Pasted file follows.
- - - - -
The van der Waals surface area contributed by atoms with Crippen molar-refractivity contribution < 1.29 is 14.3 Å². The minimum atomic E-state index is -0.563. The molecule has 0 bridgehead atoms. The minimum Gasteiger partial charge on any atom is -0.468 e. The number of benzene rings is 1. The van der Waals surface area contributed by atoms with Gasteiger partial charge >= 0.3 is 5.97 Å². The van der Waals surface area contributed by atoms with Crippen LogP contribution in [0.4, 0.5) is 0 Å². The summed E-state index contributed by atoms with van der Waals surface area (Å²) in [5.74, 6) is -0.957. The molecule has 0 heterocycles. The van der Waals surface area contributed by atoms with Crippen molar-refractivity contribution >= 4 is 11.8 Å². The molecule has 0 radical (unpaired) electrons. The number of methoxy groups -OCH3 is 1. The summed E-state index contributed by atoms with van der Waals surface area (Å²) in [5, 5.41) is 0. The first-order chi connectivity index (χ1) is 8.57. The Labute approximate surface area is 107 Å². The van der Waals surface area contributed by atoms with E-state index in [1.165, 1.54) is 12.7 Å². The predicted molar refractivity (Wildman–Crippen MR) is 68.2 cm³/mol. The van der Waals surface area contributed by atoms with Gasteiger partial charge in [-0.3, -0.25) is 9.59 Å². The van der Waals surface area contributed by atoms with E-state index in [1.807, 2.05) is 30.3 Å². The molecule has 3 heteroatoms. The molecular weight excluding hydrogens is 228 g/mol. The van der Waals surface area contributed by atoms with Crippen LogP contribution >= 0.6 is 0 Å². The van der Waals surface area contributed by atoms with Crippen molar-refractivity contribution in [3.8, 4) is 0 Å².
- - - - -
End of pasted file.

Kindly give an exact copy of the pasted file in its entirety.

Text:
The van der Waals surface area contributed by atoms with Crippen molar-refractivity contribution < 1.29 is 14.3 Å². The minimum atomic E-state index is -0.563. The molecule has 0 bridgehead atoms. The minimum Gasteiger partial charge on any atom is -0.468 e. The number of benzene rings is 1. The van der Waals surface area contributed by atoms with Gasteiger partial charge >= 0.3 is 5.97 Å². The van der Waals surface area contributed by atoms with Crippen LogP contribution in [0.4, 0.5) is 0 Å². The summed E-state index contributed by atoms with van der Waals surface area (Å²) in [5.74, 6) is -0.957. The molecule has 0 heterocycles. The van der Waals surface area contributed by atoms with Crippen molar-refractivity contribution >= 4 is 11.8 Å². The molecule has 0 radical (unpaired) electrons. The number of methoxy groups -OCH3 is 1. The summed E-state index contributed by atoms with van der Waals surface area (Å²) in [5, 5.41) is 0. The first-order chi connectivity index (χ1) is 8.57. The Labute approximate surface area is 107 Å². The van der Waals surface area contributed by atoms with E-state index in [1.165, 1.54) is 12.7 Å². The predicted molar refractivity (Wildman–Crippen MR) is 68.2 cm³/mol. The van der Waals surface area contributed by atoms with Gasteiger partial charge in [-0.3, -0.25) is 9.59 Å². The van der Waals surface area contributed by atoms with E-state index in [1.807, 2.05) is 30.3 Å². The molecule has 3 heteroatoms. The molecular weight excluding hydrogens is 228 g/mol. The van der Waals surface area contributed by atoms with Crippen LogP contribution >= 0.6 is 0 Å². The van der Waals surface area contributed by atoms with Crippen molar-refractivity contribution in [3.8, 4) is 0 Å².